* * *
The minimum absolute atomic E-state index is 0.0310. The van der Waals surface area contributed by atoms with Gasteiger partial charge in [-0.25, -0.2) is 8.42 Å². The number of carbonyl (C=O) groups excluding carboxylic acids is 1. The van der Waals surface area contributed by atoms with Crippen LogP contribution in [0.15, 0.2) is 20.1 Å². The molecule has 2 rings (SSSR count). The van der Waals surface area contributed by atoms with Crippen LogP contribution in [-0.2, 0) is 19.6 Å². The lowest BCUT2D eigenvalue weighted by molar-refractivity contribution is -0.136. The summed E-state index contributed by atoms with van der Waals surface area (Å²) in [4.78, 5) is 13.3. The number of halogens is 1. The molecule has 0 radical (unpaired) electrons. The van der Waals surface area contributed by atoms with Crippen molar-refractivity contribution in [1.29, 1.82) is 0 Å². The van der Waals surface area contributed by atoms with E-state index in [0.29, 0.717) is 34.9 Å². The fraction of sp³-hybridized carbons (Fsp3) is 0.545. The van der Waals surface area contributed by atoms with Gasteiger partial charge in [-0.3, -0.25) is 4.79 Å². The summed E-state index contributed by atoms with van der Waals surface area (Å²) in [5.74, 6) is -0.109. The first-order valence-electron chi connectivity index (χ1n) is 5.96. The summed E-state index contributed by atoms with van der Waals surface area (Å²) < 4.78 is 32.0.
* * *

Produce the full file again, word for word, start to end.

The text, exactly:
The minimum absolute atomic E-state index is 0.0310. The van der Waals surface area contributed by atoms with Gasteiger partial charge in [-0.25, -0.2) is 8.42 Å². The number of carbonyl (C=O) groups excluding carboxylic acids is 1. The van der Waals surface area contributed by atoms with Crippen LogP contribution in [0.15, 0.2) is 20.1 Å². The molecule has 2 rings (SSSR count). The van der Waals surface area contributed by atoms with Crippen LogP contribution in [-0.2, 0) is 19.6 Å². The lowest BCUT2D eigenvalue weighted by molar-refractivity contribution is -0.136. The summed E-state index contributed by atoms with van der Waals surface area (Å²) in [4.78, 5) is 13.3. The number of halogens is 1. The molecule has 0 radical (unpaired) electrons. The van der Waals surface area contributed by atoms with Crippen molar-refractivity contribution in [1.29, 1.82) is 0 Å². The van der Waals surface area contributed by atoms with E-state index in [0.29, 0.717) is 34.9 Å². The fraction of sp³-hybridized carbons (Fsp3) is 0.545. The van der Waals surface area contributed by atoms with Gasteiger partial charge in [-0.3, -0.25) is 4.79 Å². The summed E-state index contributed by atoms with van der Waals surface area (Å²) in [5.74, 6) is -0.109. The first-order valence-electron chi connectivity index (χ1n) is 5.96. The summed E-state index contributed by atoms with van der Waals surface area (Å²) < 4.78 is 32.0.